When probes 24, 25 are at imposed at preselected test sites across an unknown resistance on the item to be tested, current flows into the base of transistor 44 by means of resistor 41 thereby causing current to flow in the collector transistor 44. This current is applied to the base of transistor 39 causing it to likewise draw collector current. As transistor 39 draws collector current, the voltage on that collector will rise in a positive direction. This rise in voltage is coupled back to the base of transistor 44 the series connection of capacitor 49 and resistor 46. The result of this positive feedback causes transistor 44 to conduct into saturation or an "ON" state.
While in the "ON" state, the collector of transistor 39 is near the positive battery potential and speaker 30 is driven on (passes current). When capacitor 49 charges up to the battery potential the base drive current to transistor 44 drops off causing the collector current in transistor 44 to drop. This causes transistor 39 to also reduce its collector current. As this occurs, the voltage on the collector of transistor 39 starts to fall toward the negative battery potential. Capacitor 49 via resistor 46 now drives the base of transistor 44 lower and turns transistor 44 "OFF". The result is that both transistors 44, 39 turn "ON" for a period determined by the R-C combination of capacitor 49 by means of resistor 46. This current flow causes an output pulse which is audible as a
Once the transistors turn "OFF", the current flowing through the series resistance comprised of unknown resistance between probes 24, 25 (Rp)+resistor 41+resistor 46 stare to charge capacitor 49. When said capacitor charges to a value near the supply voltage, base current starts to flow in transistor 44 and the cycle starts over again. The time it takes to charge capacitor 49 through the series resistance determines the output pulse period which is proportionate to the measured resistance. This period corresponds to the time between clicks in the speaker. Resistor 41 sets a minimum amount of resistance thus setting the maximum rate the circuit will oscillate. Resistor 41 also assures the drive current to the base of transistor 444 will never be enough to prevent oscillation.
The diode 53, shown as an E.I.A. 1N4148, and LED 23 prevent inductive overshoot transient voltages induced by the speaker 30 from harming the transistors 44, 39. The LED 23 also gives a visual indication of the oscillation rate.
FIG. 4 depicts the circuitry and components for the resistance comparison set 14 in one practice of the present invention. Resistors 62-71 provide decade increases in resistance value to yield sample values from 10 megohms to a total of 100 megohms. The probes 24, 25 may be connected between combinations of test pads 72-82 to yield comparison tones (pulse rates) between the comparison resistance and the actual electronic system under examination (Rp).
Table 1 illustrates typical components which may be utilized in the practice of the present invention.
TABLE 1______________________________________COMPONENT VALUE/ID______________________________________Transistor 31 2N4403 (PNP)Diode 18 Red LEDTransistor 32 2N4401 (NPN)Diode 37 1N4148Resistor 33 180 K ohmsCapacitor 34 0.01 uFResistor 35 2.2 K ohmsSpeaker 21 1.5", 8 ohm, 0.12 WResistor 62-71 10 Meg OhmBattery 22 9 Volt______________________________________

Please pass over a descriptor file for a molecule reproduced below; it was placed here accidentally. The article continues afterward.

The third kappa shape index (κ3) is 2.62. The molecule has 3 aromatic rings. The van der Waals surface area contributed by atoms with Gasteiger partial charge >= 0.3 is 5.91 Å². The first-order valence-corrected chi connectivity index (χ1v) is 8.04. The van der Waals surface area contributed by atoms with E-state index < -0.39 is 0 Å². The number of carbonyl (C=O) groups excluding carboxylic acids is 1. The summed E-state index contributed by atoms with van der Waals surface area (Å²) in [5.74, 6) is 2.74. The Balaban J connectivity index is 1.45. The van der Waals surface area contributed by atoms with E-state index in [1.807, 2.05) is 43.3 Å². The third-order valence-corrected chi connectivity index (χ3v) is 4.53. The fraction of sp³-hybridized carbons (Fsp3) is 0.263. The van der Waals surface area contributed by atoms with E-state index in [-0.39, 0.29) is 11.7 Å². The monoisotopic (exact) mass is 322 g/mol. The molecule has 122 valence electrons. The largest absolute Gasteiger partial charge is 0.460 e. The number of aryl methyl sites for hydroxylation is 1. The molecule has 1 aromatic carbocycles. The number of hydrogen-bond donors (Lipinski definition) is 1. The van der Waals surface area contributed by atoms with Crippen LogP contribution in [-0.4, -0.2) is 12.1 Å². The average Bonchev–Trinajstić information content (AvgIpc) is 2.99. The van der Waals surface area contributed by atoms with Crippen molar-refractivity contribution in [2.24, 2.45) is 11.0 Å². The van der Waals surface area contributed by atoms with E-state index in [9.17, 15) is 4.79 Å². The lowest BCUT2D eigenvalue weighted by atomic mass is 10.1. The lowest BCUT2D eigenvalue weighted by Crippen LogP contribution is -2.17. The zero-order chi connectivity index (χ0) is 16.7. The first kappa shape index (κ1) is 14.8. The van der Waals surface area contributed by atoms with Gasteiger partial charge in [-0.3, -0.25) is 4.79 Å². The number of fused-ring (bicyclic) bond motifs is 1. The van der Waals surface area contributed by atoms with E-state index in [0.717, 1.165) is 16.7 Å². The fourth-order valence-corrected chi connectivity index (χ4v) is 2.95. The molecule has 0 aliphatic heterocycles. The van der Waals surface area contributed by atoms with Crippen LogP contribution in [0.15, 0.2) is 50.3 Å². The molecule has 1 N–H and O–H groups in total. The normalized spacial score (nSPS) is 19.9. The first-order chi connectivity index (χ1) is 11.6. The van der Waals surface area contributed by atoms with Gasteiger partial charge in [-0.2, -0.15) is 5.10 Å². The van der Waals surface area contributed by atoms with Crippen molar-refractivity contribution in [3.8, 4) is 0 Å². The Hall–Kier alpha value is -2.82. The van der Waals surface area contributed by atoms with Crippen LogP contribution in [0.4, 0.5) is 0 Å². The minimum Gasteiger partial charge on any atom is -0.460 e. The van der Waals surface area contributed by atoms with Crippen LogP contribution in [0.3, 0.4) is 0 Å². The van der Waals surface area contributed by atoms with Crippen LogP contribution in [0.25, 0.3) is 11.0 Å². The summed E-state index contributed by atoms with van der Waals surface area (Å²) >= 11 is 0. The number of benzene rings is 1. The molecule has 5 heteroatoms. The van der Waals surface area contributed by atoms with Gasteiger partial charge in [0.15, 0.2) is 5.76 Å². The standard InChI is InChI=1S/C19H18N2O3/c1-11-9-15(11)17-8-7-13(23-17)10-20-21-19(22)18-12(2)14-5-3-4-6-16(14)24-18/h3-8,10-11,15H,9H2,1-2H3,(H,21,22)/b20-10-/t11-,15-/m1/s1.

As can be seen from Table I, component values have been chosen to provide for test sample values up to greater than 100 megohms.
From the foregoing it is readily apparent that a novel and unique low voltage megohm tester and methods of using the same have been herein described and illustrated.
It is of course understood that such changes, alterations, and modifications as may readily occur to the artisan confronted with this disclosure are intended within the spirit of the present invention which is limited solely by the scope of the claims appended hereto.
|Cited Patent||Filing date||Publication date||Applicant||Title|
|US3283244 *||Jan 17, 1966||Nov 1, 1966||Electronic Eng Co||Electrical resistance tester|
|US3551796 *||Jan 3, 1969||Dec 29, 1970||Us Army||Audio output device for testing leakage and continuity of a circuit|
|US3758855 *||Jul 9, 1970||Sep 11, 1973||R Meyer||Resistance controllable indicator|
|US3912879 *||May 30, 1974||Oct 14, 1975||Lawson William J||Continuity and tone test set|
|US4163936 *||Sep 19, 1977||Aug 7, 1979||Shufro Richard B||Audible tester for alarm circuits|
|Citing Patent||Filing date||Publication date||Applicant||Title|
|US6798214||Oct 1, 2002||Sep 28, 2004||Process Instruments, Inc.||Self-adjusting resistance standard|
|US7671488 *||Nov 14, 2007||Mar 2, 2010||Jarvis, Inc.||Voltage substitution device and method of use thereof|
|U.S. Classification||324/707, 324/601, 324/551, 324/556|
|Jul 18, 1994||AS||Assignment|
Owner name: ENCOR INC., ARIZONA
Free format text: ASSIGNMENT OF ASSIGNORS INTEREST;ASSIGNOR:EATON, CHARLES R.;REEL/FRAME:007054/0864
Effective date: 19921214
|May 11, 1998||FPAY||Fee payment|
Year of fee payment: 4
|Jun 18, 2002||REMI||Maintenance fee reminder mailed|
|Nov 29, 2002||LAPS||Lapse for failure to pay maintenance fees|
|Jan 28, 2003||FP||Expired due to failure to pay maintenance fee|
Effective date: 20021129